Salary Survey Extra: Need more [Fill in the blank] vendor-neutral certs
Posted on
March 5, 2020

Salary Survey Extra is a series of dispatches that give added insight into the findings of our annual Salary Survey. These posts contain previously unpublished Salary Survey data.

Where are the vendor-neutral gaps in the IT certification blanket?

Think of IT certification as being like a blanket, perhaps a giant patchwork quilt. There are some areas where the blanket is thick and cozy, providing ample coverage. In other spots, however, there are places where the blanket is fairly thin, or maybe even has holes. Maybe there are even spots where the blanket is too short, and doesn't really cover anything at all.

The IT certification blanket can be especially thin to non-existent when you're on the lookout for so-called "vendor-neutral" certifications. As a general rule, there are two kinds of IT certifications: those issued by a software or hardware company that are typically product-centered (or at least product-oriented), and those issued by professional associations and organizations that focus on a given technology without being tied to a product or products.

For example, you could learn about database technology by getting a certification from Oracle, which is a global marketplace leader in database software, or you could learn about database technology by getting a certification from Arcitura, the technology education company that sponsors the Big Data Science Certified Professional (BDSCP) program. Either way, you'd learn a lot about databases. You'd just be getting a "vendor-specific" view from Oracle, and vendor-neutral approach from Arcitura.

Each type of credential, vendor-specific and vendor-neutral, has its champions. There are quite a few vendor-neutral credentials in some areas, and far fewer options in others. Which got us to thinking: Where are certified IT professionals looking for vendor-neutral credentials and not finding them?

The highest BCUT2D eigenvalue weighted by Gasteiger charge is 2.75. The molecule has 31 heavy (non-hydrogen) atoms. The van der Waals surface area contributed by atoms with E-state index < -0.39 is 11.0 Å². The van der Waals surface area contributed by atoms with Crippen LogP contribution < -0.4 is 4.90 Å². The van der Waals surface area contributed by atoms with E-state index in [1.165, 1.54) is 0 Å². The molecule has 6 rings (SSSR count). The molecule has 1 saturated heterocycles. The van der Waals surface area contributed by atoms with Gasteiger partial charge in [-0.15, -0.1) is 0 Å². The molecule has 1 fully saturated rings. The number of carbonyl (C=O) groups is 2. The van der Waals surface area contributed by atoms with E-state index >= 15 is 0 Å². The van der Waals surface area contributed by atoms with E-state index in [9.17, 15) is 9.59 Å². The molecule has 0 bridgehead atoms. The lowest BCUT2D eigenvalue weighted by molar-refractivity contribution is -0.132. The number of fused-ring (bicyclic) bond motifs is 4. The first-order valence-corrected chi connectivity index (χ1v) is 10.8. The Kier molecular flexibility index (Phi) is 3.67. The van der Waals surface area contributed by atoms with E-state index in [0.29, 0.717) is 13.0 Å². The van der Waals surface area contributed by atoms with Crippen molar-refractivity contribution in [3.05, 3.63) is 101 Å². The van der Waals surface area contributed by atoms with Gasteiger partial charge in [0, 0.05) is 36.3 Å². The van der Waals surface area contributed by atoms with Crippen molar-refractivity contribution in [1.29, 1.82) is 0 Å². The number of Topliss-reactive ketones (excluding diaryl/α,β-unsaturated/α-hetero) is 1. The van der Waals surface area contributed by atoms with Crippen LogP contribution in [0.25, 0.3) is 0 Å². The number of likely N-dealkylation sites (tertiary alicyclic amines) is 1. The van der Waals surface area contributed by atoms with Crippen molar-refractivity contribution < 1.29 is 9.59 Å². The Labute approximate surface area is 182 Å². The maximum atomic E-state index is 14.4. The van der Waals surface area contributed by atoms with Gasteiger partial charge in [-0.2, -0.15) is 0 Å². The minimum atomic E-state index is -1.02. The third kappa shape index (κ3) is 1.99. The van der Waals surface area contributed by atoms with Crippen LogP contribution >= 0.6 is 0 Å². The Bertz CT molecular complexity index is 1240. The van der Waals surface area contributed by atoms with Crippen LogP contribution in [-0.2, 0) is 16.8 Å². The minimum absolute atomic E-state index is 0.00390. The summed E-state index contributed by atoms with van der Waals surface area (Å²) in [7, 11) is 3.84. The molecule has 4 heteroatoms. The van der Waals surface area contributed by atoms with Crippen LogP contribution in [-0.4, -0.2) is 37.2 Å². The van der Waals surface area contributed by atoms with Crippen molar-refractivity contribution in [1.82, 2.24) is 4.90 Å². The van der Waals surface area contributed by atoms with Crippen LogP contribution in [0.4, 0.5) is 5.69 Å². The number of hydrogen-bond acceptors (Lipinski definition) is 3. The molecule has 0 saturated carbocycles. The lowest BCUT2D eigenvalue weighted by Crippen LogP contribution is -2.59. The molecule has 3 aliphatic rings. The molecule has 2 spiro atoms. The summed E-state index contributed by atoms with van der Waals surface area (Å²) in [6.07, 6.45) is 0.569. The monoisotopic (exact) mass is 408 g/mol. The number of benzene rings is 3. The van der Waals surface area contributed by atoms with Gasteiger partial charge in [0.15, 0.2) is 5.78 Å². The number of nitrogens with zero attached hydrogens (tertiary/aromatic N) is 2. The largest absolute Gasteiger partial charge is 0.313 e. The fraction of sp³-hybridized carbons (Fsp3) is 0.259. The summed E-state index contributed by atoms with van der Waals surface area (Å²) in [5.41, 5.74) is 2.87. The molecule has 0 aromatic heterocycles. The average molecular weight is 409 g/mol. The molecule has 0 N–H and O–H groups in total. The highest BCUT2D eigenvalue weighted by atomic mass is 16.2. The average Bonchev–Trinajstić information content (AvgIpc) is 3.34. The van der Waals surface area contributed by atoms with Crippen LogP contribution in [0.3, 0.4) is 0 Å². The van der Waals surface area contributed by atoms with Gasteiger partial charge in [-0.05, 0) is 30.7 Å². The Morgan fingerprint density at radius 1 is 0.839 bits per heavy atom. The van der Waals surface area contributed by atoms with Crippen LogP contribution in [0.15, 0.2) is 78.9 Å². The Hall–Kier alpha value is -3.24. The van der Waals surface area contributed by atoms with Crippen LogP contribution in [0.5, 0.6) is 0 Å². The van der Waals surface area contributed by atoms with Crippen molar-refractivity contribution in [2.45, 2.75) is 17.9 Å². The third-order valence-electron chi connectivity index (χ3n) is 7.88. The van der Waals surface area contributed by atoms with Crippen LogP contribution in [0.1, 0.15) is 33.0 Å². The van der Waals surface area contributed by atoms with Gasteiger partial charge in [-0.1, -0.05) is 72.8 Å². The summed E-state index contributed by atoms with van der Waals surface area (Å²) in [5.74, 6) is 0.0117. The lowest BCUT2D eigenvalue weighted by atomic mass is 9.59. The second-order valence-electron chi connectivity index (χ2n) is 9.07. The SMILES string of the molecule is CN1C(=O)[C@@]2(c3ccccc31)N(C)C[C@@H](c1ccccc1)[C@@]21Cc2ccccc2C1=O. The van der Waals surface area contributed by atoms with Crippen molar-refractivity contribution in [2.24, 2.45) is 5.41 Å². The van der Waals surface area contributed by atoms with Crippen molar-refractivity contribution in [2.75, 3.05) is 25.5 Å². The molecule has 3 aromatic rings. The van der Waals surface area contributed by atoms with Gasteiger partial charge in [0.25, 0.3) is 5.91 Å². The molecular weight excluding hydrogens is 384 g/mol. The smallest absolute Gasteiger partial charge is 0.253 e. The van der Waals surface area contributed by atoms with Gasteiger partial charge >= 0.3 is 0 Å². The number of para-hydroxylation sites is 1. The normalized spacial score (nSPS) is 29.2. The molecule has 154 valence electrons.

We first addressed this topic in the 10-question follow-on section of our 2018 Salary Survey, then moved it to the main body of the survey for the 2019 Salary Survey and kept it there for the 2020 Salary Survey. Where is there the greatest demand among IT professionals for vendor-neutral credentials? Here's what we learned:

Q: We really need more vendor-neutral certifications for which ONE of the following specializations or technologies?

Cloud β€” 19.5 percent
Security β€” 15.3 percent
Big Data β€” 9.9 percent
DevOps β€” 8.2 percent
Software Development β€” 6.6 percent
Blockchain and/or Cryptocurrency β€” 5.9 percent
Networking β€” 5.9 percent
Programming β€” 5.7 percent
Helpdesk / IT Support β€” 5.6 percent
Virtualization β€” 4.5 percent
Project Management β€” 4.1 percent
Linux β€” 2.6 percent
Other β€” 6.3 percent

With cloud computing increasingly becoming the answer to almost every IT question, it's not surprising to find the strongest consensus there. There aren't very many cloud certs of any type out there, and the vendor-specific ones (like those offered by Amazon Web Services) far outnumber the vendor-neutral ones (like CompTIA's Cloud+).

On the other hand, it's been a bit baffling each of the past three surveys to see the level of demand for more vendor-neutral security certs. Most of the leading security certifications are vendor-neutral credentials already, and the SANS Institute's GIAC certification library, in particular, offers broad and deep coverage of security topics.

On the other hand, with new and different security threats emerging every year, and given that many vendor-neutral security certs are concentrated around the same (or similar) core principles, maybe what the market needs is greater variety and more specialized coverage.

Big Data, like cloud computing, tends to be an area where vendor-specific certification dominates. Software development and programming certifications, where they exist, are generally highly specific to particular products or technologies. And DevOps and blockchain/cryptocurrency are both areas where there are very few certifications of any type. So it's understandable to see demand for more vendor-neutral coverage in each of those areas.

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Certification Magazine was launched in 1999 and remained in print until mid-2008. Publication was restarted on a quarterly basis in February 2014. Subscribe to CertMag here.

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